Sunday, February 12, 2006

Those cartoons, published in Egypt

It turns out that those cartoons were published in an Egyptian newspaper in October 2005, during Ramadan. A defence of that blog is here.

I find the arguments of Ayaan Hirsi Ali and Maryam Namazie compelling. Ali writes

There is no freedom of speech in those Arab countries where the demonstrations and public outrage are being staged. The reason many people flee to Europe from these places is precisely because they have criticized religion, the political establishment and society. Totalitarian Islamic regimes are in a deep crisis. Globalization means that they're exposed to considerable change, and they also fear the reformist forces developing among émigrés in the West. They'll use threatening gestures against the West, and the success they achieve with their threats, to intimidate these people.
and Namazie

I must admit, those of us who have fled the Islamic Republic of Iran are very familiar with this outlook on things. Cultural relativism's equal opportunity for all values and beliefs has often been shoved down our throats by many of the very same politicians, publishers and editors, telling us time and time again to respect 'our' culture and religion though it has been imposed by sheer force.

Now this racism of lower standards and relative rights regarding Islam is being applied to the European press as well! Beware!

This is the old chestnut of cultural imperialism versus the racism of low expectations. We can't win. But we can support people who have high expectations of their own cultures.

Tags: Jyllands-Posten cartoons

5 comments:

Mike Brennan said...

The debates that I've read about the posting of the cartoons distract us from more serious issues around Islam. Islam is a persistent religion unchanging in relation to matters like visualising the Prophet since the 7th century. Only a fool would shake that red rag to it. Muslims are devout, sincere and prayer-ful - they are not mere political objects in some modern politicos' boardgame played out on a world canvas. However Muslims are in general (danger!) blind to the inequality of women in their religion. If we or the Danes care about freedom, we should forget about cartoons - a surface issue -and seek ways of reaching the men who dominate Islam, at our street level, in relation to the place of the female in their religious culture.

Joe Otten said...

I see what you are saying, Mike, but reach with what? Theological arguments? I think progress will almost certainly come from within the Muslim community, but probably not the Muslim clerical community.

In the meantime our laws must protect women equally, no Canadian-style Sharia courts please; and protect apostates; and protect free speech. I don't see how any of these points can be negotiable.

This isn't a solution, I don't have one.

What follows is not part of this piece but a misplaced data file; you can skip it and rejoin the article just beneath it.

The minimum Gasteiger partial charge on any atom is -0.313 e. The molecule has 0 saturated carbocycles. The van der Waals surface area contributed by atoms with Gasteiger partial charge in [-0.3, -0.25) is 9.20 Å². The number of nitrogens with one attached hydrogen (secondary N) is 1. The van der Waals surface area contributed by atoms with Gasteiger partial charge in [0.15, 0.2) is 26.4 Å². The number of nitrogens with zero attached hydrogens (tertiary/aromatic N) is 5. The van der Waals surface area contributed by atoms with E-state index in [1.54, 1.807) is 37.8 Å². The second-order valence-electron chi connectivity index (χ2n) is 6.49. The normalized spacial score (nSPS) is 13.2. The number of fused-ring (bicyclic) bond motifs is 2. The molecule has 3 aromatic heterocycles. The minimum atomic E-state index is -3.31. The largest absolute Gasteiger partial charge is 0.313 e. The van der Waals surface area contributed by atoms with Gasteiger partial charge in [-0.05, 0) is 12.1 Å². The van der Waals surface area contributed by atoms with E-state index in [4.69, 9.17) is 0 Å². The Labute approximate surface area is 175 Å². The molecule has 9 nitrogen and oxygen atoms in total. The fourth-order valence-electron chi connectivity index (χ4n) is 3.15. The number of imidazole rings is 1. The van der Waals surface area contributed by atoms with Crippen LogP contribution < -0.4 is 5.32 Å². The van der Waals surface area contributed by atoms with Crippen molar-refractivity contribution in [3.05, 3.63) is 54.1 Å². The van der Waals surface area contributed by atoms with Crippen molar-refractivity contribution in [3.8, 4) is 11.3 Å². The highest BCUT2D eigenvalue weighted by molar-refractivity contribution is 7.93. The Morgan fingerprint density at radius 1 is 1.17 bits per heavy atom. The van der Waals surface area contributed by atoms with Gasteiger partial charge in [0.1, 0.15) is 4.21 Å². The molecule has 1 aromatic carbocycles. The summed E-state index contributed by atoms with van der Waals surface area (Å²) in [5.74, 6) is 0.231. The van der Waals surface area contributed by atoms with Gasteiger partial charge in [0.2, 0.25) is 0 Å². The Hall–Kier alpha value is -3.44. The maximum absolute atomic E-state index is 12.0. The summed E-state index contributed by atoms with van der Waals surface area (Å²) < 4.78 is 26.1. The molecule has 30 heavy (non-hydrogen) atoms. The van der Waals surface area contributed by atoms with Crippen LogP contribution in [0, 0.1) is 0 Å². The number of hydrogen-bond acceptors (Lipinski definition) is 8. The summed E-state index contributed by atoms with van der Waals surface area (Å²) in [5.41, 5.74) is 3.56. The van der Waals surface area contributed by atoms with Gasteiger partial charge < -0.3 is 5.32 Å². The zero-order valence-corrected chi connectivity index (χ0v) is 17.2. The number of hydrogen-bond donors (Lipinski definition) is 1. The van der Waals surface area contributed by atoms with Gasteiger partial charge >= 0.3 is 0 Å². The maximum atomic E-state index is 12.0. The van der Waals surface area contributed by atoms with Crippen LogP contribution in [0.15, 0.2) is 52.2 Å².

Mike Brennan said...

I agree about Sharia courts, and about protection of those who have made changes to their own lives in Islam. But the whole free speech thing is a distraction. The debate suffers from our not having a comprehensive definition of what we mean by free speech: if we had, we'd know the boundaries to it. I keep thinking of the dozen or more protestors (men mostly, I suppose) who have died violently as a result of these 'cartoons'. Who were these people, what were their lives like, who have they left behind - children, partners, parents? What are their lives like now? What do the press people involved in the Danish exercise know about these individuals, and will they get interested in them for the long term? (of course not but they should).
But then, I get the same thoughts when I hear of another 20 nameless people blown up in Bagdad - the happiness of their lives, the aftermaths to their families of their deaths or maimings. Everyone of them a story as good as my story.
This is at too personal a level to change the world politically, and I respect politicians who take that on because someone must try to manage it all.
As for changing muslim culture at a local level, theological arguments won't work though, I'm trying to work my way through The Meaning of the Qur'an to try to see where it all begins. I was thinking of something simpler - in a civil manner raising issues like the keeping of women in the background in the home, and as far as I can see, in the practices of the mosque, with muslims that I know.

Joe Otten said...

Personally I would hold the groups orchestrating the riots morally responsible for the deaths that result. However I agree that it shows the quality of an asshole to do something knowing that it will prompt other reprobates to orchestrate riots - just because you have a right to.

Hypothetically, we could ask ourselves how we should react if someone threatens to go on hunger strike unless we stop eating pork. It seems comparable.

I admire your valiance in trying to understand the Quran. But given the enormous diversity of views that claim authority from the Bible, I wonder how informative the Quran can really be in explaining Islam. Also I hear that muslims are typically taught to recite passages from the Quran in a language they don't understand - suggesting that the meaning of the words is not the most potent force.

Mike Brennan said...

I guess that I don’t know how manipulated these protestors are. I suspect that some people get into protests from personal conviction, and that the person of the Prophet is a more sensitive button to the ordinary muslim than our eating of pork, for example. But overall you’re right, there’s a thin line between taking offence and moral blackmail.